Is it a bird? Is it a plane?No, it's a literacy tool, write Paul Rowe and Roy Watson-Davis
Over the coming months, most of your pupils and probably a number of your colleagues will be watching the annual round of Hollywood blockbusters.
This year, the screens will be filled with the likes of X-Men and The Incredible Hulk, and a whole host of other characters who started life as comic book characters.
Today, the comic book is regarded as literature's poor relation, something only slightly more worthwhile than a computer game, and yet it has enormous potential as a tool to engage and motivate pupils in the classroom.
Promoting literacy skills Teachers want to nurture a love of reading in their pupils, but set texts often fail to spark interest, particularly in boys. Superhero comics can win over reluctant readers. If you supervise silent reading sessions, keep a pile of old comic books for those who forget to bring a book. The fact that the text comes with pictures provides a bridge between narratives that boys in particular enjoy on television and the books they will have to study in formal lessons.
A scaffold for sustained writing Using part of a comic strip, ask pupils to write the story by adding the speech, thought and narrative balloons that you have masked out. This will encourage pupils to develop ideas on motivation and character. Find cartoons that go with your subject - for example, for social science, satirical cartoons from publications such as Punch and Private Eye. This will push pupils into discussions about purposeintention - useful for citizenship.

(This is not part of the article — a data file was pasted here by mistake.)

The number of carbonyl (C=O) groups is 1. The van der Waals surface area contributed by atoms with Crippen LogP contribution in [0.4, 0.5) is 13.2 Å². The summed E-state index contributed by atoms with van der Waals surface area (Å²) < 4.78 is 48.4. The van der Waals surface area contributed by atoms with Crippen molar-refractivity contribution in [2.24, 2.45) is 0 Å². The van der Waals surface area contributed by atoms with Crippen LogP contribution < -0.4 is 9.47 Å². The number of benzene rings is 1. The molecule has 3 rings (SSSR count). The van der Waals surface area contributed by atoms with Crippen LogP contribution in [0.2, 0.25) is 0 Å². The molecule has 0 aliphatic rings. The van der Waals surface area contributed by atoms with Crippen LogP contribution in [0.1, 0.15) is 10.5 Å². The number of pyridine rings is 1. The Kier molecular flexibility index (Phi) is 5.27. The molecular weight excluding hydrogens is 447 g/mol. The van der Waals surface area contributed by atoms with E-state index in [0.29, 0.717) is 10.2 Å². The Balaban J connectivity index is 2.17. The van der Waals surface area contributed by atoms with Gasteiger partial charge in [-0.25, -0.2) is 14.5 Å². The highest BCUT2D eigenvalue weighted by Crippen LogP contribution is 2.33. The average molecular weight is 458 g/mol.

Develop thinking skills The strength of most enduring superheroes is that while they exist in an impossible world, their universe has a sharp internal logic. Asking pupils to devise their own superhero will promote imaginative thinking, but try also asking them to account for their character's super powers. This offers a chance to explore scientific principles. It also allows pupils to explore motives of character and cartoonist, helping them to see different points of view and often disguised motives.
Exploring PSHE through comic books Most superhero comics present clear moral messages. If you wish to explore prejudice, try X-Men, in which outcast mutants try to protect a world that fears them. Spiderman explores bullying, since his human persona is a socially awkward bookworm. Spiderman comes with a core message worth instilling in pupils: "with great power comes great responsibility".
Comics offer a range of learning experiences, opportunities for literacy development, and starting points for bigger issues. Dig a few out and see where they take you.
Paul Rowe is a consultant in Dorset. Roy Watson-Davis is an advanced skills teacher in the London borough of Bexley